By Adam Ormes, Nowhere News
(Original version delivered as a speech in Porto on February 15th, 2020.)
“I would not encourage in your minds that delusion which you must carefully foster in the minds of your human victims. I mean the delusion that the fate of nations is in itself more important than that of individual souls. The overthrow of free peoples and the multiplication of slave-states are for us a means (…); the real end is the destruction of individual souls. For only individuals can be saved or damned…”
― C. S. Lewis, The Screwtape Letters (taken from Screwtape’s address to the young devils graduating from Hell’s training college).
Individualism and collectivism are two terms one often finds counterposed in the discussion of politics. Within the context of the 20th century, which might be understood as a battleground of mutually antagonistic political ideologies, we can employ George Orwell’s term oligarchical collectivism in the case of fascism and bolshevism, and modify it into oligarchical individualism to describe the liberal Pax Americana. While adherents of those ideologies may have believed themselves to be fighting in the name of their nation, class, or individual freedoms, as the case may be, in truth their ideals served as vehicles for the mobilisation of entire societies into projects which would ultimately only benefit the interests of a miniscule oligarchical class. To provide an example, I present here an extract from Kerry Bolton’s book ‘Revolution from Above’:
“Both Big Business and Marxism view history as dialectical. This means that history proceeds from the clash of opposites (thesis and antithesis) and from this tension emerges something new (synthesis). In the instance of dialectical capitalism, the synthesis that is supposed to emerge is a centralised world state controlled not by commissars and a politburo but by plutocratic coteries and their technocrats. A strategy of dialectics means backing movements in the short term to achieve quite different, even opposite goals, in the long term. Hence the rationale behind capitalists supporting socialist and even communist movements, as will be shown.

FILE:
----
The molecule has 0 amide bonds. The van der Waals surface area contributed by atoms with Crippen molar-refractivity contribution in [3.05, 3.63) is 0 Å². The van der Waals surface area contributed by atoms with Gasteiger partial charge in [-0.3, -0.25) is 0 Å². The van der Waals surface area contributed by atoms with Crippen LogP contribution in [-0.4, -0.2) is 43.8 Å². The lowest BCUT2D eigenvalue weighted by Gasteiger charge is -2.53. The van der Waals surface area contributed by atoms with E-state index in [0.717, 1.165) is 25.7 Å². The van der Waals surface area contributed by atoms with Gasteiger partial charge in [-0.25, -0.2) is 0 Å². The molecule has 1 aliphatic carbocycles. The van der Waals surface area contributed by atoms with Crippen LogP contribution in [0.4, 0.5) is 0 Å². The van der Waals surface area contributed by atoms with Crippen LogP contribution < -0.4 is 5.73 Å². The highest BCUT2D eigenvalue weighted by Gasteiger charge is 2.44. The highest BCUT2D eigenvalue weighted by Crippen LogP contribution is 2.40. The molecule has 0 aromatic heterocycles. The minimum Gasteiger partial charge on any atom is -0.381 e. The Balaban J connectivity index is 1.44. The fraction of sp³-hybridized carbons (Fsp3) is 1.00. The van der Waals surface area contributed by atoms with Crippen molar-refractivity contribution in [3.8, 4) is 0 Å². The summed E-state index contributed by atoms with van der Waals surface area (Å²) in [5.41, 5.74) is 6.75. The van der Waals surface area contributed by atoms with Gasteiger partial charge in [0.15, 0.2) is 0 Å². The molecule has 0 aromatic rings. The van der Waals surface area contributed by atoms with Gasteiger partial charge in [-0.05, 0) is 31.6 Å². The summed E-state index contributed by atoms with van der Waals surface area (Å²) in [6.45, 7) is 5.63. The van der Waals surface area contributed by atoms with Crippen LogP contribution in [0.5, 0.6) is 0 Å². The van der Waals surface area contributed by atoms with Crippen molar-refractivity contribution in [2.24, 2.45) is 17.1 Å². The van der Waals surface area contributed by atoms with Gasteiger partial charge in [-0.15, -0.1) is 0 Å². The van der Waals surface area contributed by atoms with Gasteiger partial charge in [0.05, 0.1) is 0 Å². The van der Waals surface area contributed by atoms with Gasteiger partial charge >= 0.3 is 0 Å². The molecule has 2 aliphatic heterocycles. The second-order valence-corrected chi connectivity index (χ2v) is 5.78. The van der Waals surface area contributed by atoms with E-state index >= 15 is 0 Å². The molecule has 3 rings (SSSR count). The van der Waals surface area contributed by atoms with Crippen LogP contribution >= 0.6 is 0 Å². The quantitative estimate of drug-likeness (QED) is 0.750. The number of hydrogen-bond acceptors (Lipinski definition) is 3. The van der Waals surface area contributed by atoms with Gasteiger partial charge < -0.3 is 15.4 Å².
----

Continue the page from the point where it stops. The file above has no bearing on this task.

In the case of communist dialectics, the Marxists believe that socialism cannot emerge in a peasant or agricultural society and that a stage of capitalism and industrialisation must first be reached. Of course the communist analysis is wrong: the major communist revolutions have taken place in peasant societies (China, Russia, and Cuba).
On the other hand, the dialectics of Big Business considers that plutocracy cannot be achieved until a society has gone from its peasant stage into an industrial phase. In order to achieve this sudden and forced industrialisation from a peasant society, the plutocrats have used socialism. History has shown that the plutocratic dialectic is proceeding successfully: the plutocrats backed communist revolutions in Russia and China to overthrow the traditional peasant societies. Once socialism had been used to achieve the industrialisation of those societies, the next phase of the dialectic has been to introduce privatisation and globalisation to the economies of the former Eastern bloc.”
Bolton refers in part to the work of Anthony Sutton, an Englishman, who worked as a researcher at the prestigious Hoover Institution of Stanford University, until controversy surrounding his research led to his dismissal. Sutton began by studying the transfers of western technology to the Soviet Union, which led him to discover just how extensively the supposedly anti-communist Wall Street banking interests had invested in the Soviet economy, and further, that it had helped instigate the Bolshevik Revolution through its support of Trotsky and Lenin. He then went on to find much the same scenario with regards to Wall Street and the 3rd Reich. Furthermore, it is now well documented how at the beginning of the 20th century, German militarism was deliberately inflamed by the actions of the British Milner Group in order to provide a justification for their much desired war with the German state, which at the time presented a formidable obstacle to the interests of British monopolists. History, as the saying goes, is written by the victors, or indeed its instigators.
How then, first as individuals, and subsequently as communities, might it be possible to overcome the manipulations of this oligarchy, who – it must be remembered, have nearly infinite resources at their disposal, as a result of their control of the debt-based money system? Investing ourselves in the ideologies which they provide for us has consistently been our downfall. We must also recognise that it is only through mass conformity that these manipulations are able to succeed. And human communities, for the most part, constitute a very efficient mechanism for eliciting conformity from their members, especially where dissent is punishable by exclusion – something most cannot not bear to face.
Hence, two questions emerge: